Just when you think you’ve mastered the art of everyday living, you realise that you’ve been doing an essential part of it all wrong.
First, came the news that you’re not meant to boil your pasta in just any amount of water ― instead, you’re supposed to keep the liquid to a minimum for a starchier sauce emulsifier.
And now, it turns out that when you floss your teeth matters ― and I, for one, have been on the wrong side of the divide from time to time.
You probably already know that flossing is really, really good for your teeth. But you might not have known that, per none other than the NHS, “It’s best to floss before brushing your teeth” rather than after.
The purpose of flossing, as distinct from brushing, is to remove the particles of food and plaque in your teeth that bristles just can’t reach. This helps to prevent cavities and keep your breath fresh.
But, as Healthline advises, it turns out that sometimes particles don’t get fully removed from your teeth by flossing alone.“However, when you floss and then brush, the brushing action removes these released particles from the mouth. As a result, there’s less dental plaque in your mouth, and you’ll have a lower risk of developing gum disease,” they say.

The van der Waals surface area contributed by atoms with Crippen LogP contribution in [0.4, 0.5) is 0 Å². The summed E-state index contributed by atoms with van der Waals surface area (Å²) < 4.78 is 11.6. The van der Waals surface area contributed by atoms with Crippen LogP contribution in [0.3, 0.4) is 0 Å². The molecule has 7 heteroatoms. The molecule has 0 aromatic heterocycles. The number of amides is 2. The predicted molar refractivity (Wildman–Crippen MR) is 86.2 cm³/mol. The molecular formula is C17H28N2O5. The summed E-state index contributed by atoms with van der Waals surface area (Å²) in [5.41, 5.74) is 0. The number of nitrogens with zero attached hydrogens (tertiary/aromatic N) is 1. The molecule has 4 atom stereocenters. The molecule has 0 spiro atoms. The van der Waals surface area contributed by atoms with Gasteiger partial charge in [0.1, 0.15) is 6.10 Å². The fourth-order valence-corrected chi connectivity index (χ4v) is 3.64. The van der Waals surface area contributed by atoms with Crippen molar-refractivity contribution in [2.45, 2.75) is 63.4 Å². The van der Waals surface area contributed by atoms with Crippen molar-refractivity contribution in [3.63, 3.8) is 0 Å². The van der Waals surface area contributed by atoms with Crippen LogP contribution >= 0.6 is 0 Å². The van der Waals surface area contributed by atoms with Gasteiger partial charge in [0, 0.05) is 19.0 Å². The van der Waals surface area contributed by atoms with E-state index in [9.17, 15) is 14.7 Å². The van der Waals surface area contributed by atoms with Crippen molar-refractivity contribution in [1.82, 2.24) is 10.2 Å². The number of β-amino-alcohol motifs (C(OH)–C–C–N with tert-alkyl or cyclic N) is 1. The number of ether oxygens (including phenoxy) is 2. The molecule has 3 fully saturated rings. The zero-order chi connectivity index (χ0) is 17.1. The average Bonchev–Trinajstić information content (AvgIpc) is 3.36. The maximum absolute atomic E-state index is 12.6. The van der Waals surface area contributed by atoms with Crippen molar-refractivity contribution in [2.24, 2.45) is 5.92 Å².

On top of that, per an admittedly small 2018 study, it’s much easier for the fluoride in your toothpaste to do its job in protecting your teeth if it’s working on post-floss (and particle-free) gnashers.
Gross, but true.
I know! But let’s be clear here ― flossing after brushing is much better than never flossing at all.
If you’re looking for the best way to achieve flossing perfection, the NHS recommends taking the following steps:
- Take 30cm to 45cm of floss or dental tape and grasp it so you have 3cm or 4cm of floss taut between your hands.
- Slip the floss or dental tape between the teeth and into the area between your teeth and gums, as far as it’ll go.
- Floss with 8 to 10 strokes, up and down between each tooth, to dislodge food and plaque.
Just try to do it before you brush, experts recommend.